A Hitchcock film is being narrated

inside an automated sex machine

doubled as an overregulated paper press

on the top of an old Jazz Era oak desk;

what ruins a generation can make.


Moviegoers watch Greek goddesses

roam the district of lights

hoping Caesar opens his gate

wielding a king’s sword once stuck in stone.

Battles in the jungle trenches leave dead

many men who fought to have

their names heard, otherwise erased.


Hanging rosaries caress the priest’s hand

of a mighty Catholic cathedral

wrapped inside of an Egyptian pyramid.

Doctrines are organized the same today

in the great American Plains.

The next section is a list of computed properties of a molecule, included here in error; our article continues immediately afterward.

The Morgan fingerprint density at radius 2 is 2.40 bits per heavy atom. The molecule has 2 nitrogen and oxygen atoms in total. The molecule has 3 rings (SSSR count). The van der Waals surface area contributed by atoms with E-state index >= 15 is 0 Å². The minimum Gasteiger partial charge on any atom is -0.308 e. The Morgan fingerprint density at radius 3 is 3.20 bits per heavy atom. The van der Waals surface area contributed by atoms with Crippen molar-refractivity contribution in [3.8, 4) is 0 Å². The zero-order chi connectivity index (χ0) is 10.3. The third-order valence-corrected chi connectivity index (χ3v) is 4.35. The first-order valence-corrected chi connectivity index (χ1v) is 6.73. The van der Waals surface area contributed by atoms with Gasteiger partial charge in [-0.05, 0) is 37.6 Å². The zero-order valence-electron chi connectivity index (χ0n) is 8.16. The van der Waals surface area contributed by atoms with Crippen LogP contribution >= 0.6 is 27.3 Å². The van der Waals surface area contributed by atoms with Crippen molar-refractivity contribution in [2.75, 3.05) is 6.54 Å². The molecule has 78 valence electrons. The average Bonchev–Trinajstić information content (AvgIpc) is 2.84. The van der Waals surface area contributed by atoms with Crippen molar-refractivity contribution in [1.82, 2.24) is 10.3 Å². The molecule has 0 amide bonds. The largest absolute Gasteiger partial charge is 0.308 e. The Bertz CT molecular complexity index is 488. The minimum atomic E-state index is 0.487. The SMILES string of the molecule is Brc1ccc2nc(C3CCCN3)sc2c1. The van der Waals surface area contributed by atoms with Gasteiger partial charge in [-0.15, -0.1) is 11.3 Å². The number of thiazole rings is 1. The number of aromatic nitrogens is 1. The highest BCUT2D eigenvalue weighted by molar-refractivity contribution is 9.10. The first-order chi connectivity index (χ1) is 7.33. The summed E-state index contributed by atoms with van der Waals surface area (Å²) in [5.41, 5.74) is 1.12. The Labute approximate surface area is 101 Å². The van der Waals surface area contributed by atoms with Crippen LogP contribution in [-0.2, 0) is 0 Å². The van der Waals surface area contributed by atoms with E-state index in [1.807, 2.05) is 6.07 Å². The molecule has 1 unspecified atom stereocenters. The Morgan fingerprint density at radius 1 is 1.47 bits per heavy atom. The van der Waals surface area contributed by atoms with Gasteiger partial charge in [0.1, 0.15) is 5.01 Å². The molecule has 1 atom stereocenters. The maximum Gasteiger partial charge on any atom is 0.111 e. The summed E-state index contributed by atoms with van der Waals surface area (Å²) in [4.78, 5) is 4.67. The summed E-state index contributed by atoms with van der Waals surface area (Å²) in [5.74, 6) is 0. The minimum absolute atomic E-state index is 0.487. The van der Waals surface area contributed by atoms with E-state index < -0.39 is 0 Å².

Aztec ruins paint a blank canvass

in a medium of internal impressions;

likewise searching were the imperialists

who came to enforce a new land.


The ruins of man are romantically studied

only long after the massacre;

the rest thought not to be at all—

even when witches and werewolves

walk the streets cloaked in epaulets

where there are no clean hands.

Published by

John Brogan

John Brogan promotes renewable energy products in Northeast Ohio. He is also a new father, recently welcoming his first son, Victor Mackenzie Brogan, into the world. These experiences have encouraged fresh insights as he moonlights writing poetry, his favorite occupation, at his home in Cleveland Heights, OH. John is a graduate of Case Western Reserve University, where he earned a BA in cognitive science. John is also the author of the following books: In Reflection of Nature (2015), and St. Augustine and the Piano (2016).